The Rondo for Piano and Orchestra in A major, K. 386 is a concert rondo by Wolfgang Amadeus Mozart, believed by Alfred Einstein to have been composed in late 1782.
Rondo for Piano and Orchestra in A major (Mozart) Wikipedia
Mozart wrote the Rondo in A major at around the same time as his three first Vienna piano concertos, nos. 11, 12 and 13.
It was once believed that Mozart left this piece unfinished, because when Constanze Mozart sold the manuscript in 1799 to J. A. André, the concluding pages were missing. However, Alan Tyson discovered the previously-missing conclusion in the British Library in 1980. Before this, the rest of the autograph had been dismembered and scattered, and the only known version that was complete was Cipriani Potter's piano arrangement from about 1838. Alfred Einstein, using this and only 2 then-known leaves of the score, published a reconstruction of the rondo in 1936, and further leaves that came to light were reflected in the Neue Mozart-Ausgabe and a 1962 completion by Paul Badura-Skoda and Charles Mackerras. The final leaves discovered by Tyson have now been incorporated into most recent recordings of the rondo, such as those of Murray Perahia and Malcolm Bilson.
The musicologist Alfred Einstein believed that the piece was intended as either the original or a replacement finale for his Piano Concerto No. 12 in A. Both pieces are in the same key, and both were composed at similar times. However, there are considerable differences. The three concertos were composed by Mozart to be a quattro (with just four strings in accompaniment), whilst the Rondo cannot be, as the cellos have an independent line from the basses. The first page of the manuscript was also titled and dated by Mozart, suggesting individuality.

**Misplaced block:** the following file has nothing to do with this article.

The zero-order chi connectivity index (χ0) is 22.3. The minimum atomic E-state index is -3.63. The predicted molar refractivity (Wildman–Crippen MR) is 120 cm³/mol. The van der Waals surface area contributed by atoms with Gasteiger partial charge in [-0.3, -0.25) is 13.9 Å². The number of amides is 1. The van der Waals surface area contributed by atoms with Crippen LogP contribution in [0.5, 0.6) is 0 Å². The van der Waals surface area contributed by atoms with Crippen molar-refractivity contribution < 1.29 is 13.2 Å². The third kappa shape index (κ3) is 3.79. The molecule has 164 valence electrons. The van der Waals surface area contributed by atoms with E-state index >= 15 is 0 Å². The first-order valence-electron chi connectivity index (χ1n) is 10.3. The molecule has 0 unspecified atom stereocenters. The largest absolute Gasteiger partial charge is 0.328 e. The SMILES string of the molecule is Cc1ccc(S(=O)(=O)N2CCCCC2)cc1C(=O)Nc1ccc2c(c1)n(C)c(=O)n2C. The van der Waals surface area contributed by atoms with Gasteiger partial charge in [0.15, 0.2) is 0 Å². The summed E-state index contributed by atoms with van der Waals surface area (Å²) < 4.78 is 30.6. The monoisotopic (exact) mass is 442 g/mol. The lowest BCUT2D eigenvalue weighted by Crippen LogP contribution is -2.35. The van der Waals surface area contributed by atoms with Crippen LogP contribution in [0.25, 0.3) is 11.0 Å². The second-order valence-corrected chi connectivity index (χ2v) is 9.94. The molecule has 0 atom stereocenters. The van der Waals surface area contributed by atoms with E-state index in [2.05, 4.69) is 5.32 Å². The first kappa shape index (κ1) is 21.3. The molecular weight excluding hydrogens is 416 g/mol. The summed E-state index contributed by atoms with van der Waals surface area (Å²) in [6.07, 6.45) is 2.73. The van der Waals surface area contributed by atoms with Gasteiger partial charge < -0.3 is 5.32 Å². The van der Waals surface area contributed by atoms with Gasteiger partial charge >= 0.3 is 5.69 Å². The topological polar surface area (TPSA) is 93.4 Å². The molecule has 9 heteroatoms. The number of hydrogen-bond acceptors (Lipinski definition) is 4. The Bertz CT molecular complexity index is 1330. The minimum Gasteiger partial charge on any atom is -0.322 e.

The Rondo is marked allegretto, giving the piece a lively but unhurried feel. The piece is begun, as with much of Mozart's concerto work, by the strings, who play the piece's main theme. Again typical of the beginning of Mozart's piano and orchestral works, the piano only enters after about a minute of orchestral playing. It too plays the main theme, but in a very intimate and graceful manner. A second theme then follows, and mixes frivolous, playful elements with introspective, dreamier sections. The original theme then repeats, to be followed by another different melody. This melody is more imposing and serious than its precursors, until it wonderfully leads back into the original melody. The piece finishes with a coda in true rondo form to give an A-B-A-C-A-D structure. The piece lasts between 8 and 10 minutes, depending on how it is completed.